That goes for those who don’t have a clue about business too, and what it takes to actually run them and turn a profit.

Unfortunately, that is the profile of most “social media experts” who are eagerly desirous to show business owners how to build successful businesses leveraging the social web. There’s much more to building a successful business than social media.

The gift of gab is great, but you must possess substance – and that comes an with understanding of business, coupled with a solid new media plan that can produce realistic goals, ROI for the time invested.

To do it any other way is, well, a waste really – which is precisely what many businesses have done hiring these ‘so-called’ social media experts…

It may not be the intention of well-intentioned folks, but it is hurting, rather than helping the industry better serve the small business owner;.

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Des Williams July 24, 2012 at 11:18 am

I agree and disagree with Mark’s comment.

There is no doubt to become successful in business you have to indeed focus on the core areas of business that allow you grow responsibly in keeping a close hold on your accounting, tracking, and other back end areas that are vital.

However, the most important thing in business is creating sales and leads, because without those two things, your business will fail….. simply stated.

Leveraging social media is not rocket science, yet it is simply buying into the fact that every single thing you do in your business is an opportunity to share that with a new potential client. The trick is ingraining this into your company’s cultural in a way that is second nature, and does not lower your productivity.

Leveraging social media from a grass roots approach has single handily grown our business from start up to industry leader in 2 years, in one of the toughest economic environments this nation has ever faced. Every company does great work or has a great product or service, but the key is letting other know what you do on a consistent basis, becoming “first in mind,” and closing the sale when a lead develops.

Marcus

Touching base on one of your questions. I think the real key to success among these “experts” is consistency over time. You must believe in what you do or share and show that passion on a consistent basis.

You must remember that just because you don’t have a 1000 likes, shares, tweets, or comments, that your information may still be being read, digested, and applied on a physical level, even if not on a social level, making that actually way powerful that any social indicator could ever be.

Continue to give people to tools for success and people will one day provide you with the content of that success to continue the cycle!

Wishing all of you on the TSL much success and thanks for allowing me to share.

Des

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Marcus Sheridan July 27, 2012 at 11:17 am

Des, as always, great points bud.

Speaking of social media success and metrics, one thing that is never shown on the “shared” barometer is the amount of clients garnered from that particular post, campaign, etc.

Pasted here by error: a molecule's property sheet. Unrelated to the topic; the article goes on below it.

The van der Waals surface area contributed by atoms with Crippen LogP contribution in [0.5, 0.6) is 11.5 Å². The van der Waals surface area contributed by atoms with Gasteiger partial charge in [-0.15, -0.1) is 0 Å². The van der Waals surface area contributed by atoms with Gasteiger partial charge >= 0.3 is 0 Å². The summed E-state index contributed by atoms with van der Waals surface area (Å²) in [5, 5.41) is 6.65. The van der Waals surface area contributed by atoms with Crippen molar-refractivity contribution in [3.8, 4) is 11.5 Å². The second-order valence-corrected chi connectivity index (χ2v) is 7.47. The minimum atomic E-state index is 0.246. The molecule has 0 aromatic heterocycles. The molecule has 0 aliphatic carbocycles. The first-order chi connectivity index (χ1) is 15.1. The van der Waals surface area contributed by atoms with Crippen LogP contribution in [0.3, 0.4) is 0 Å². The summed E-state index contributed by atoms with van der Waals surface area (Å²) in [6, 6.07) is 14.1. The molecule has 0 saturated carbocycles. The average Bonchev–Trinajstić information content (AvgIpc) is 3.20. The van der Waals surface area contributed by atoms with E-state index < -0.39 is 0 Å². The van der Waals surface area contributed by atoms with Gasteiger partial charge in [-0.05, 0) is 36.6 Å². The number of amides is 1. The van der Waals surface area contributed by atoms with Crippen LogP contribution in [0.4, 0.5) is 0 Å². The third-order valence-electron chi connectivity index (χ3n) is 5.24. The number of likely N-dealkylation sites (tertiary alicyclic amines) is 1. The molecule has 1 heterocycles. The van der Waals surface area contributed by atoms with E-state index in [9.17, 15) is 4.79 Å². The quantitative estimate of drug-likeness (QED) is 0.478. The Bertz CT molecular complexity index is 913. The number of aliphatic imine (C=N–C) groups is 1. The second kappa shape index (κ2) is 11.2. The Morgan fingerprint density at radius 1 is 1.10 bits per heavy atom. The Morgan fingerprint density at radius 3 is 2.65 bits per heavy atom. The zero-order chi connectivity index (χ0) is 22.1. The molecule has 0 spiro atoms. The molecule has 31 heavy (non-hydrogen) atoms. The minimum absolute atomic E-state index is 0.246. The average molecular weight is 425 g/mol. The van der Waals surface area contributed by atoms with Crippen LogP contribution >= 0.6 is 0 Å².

Fact is, there are many people and businesses killing it and if you look at their online numbers, they’re really not that astounding.

But the ones that read, react. And ultimately, that’s everything.

Thanks again,

Marcus

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David Shaw July 24, 2012 at 12:47 pm

Hey Marcus, this post really stuck a chord with me as i have been attending a few B2B trade shows recently and it seems every 3rd company was a social media expert, offering training and expert insight. Yet when i probed them more into how were they tieing this into business objectives and how did they could increase the only number that matters the bank balance, they offered me very little other than they can increase followers and this will turn into leads!

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Marcus Sheridan July 27, 2012 at 11:14 am

Yep, it’s an industry full of shallow promises, that’s for sure David.

Good stuff bud,

Marcus

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Jk Allen | Hustle Methodology July 24, 2012 at 1:29 pm

Yo Marcus,

What’s up Buddy! Enjoyed this read. I thought everyone on Twitter (like most of them claim) are social media experts.

What a joke!

I haven’t found a single person to classify as a Social Media expert–at large. That’s like assigning a college professor as a Professor of all things education. Impossible. What colleges do have is professors of their subject matter: mathematics, engineering, etc. And within that breakdown, there’s a lower level below the subject matter (level of study, concentration, etc.).

I see social media the same way. Yes there are experts, but I believe that the expertise is more narrow than most elude to. For instance, you’re an expert at content marketing (a form of social media). I don’t think you consider yourself an expert of Foursquare or the 25 other social networks although you know how to make them work for you and your clients (btw – I know nothing about Foursquare other than it’s weird to me).

Any how. Great read and it inspired some great thoughts within.

Expect to see me more and more.
I’m back!

PEACE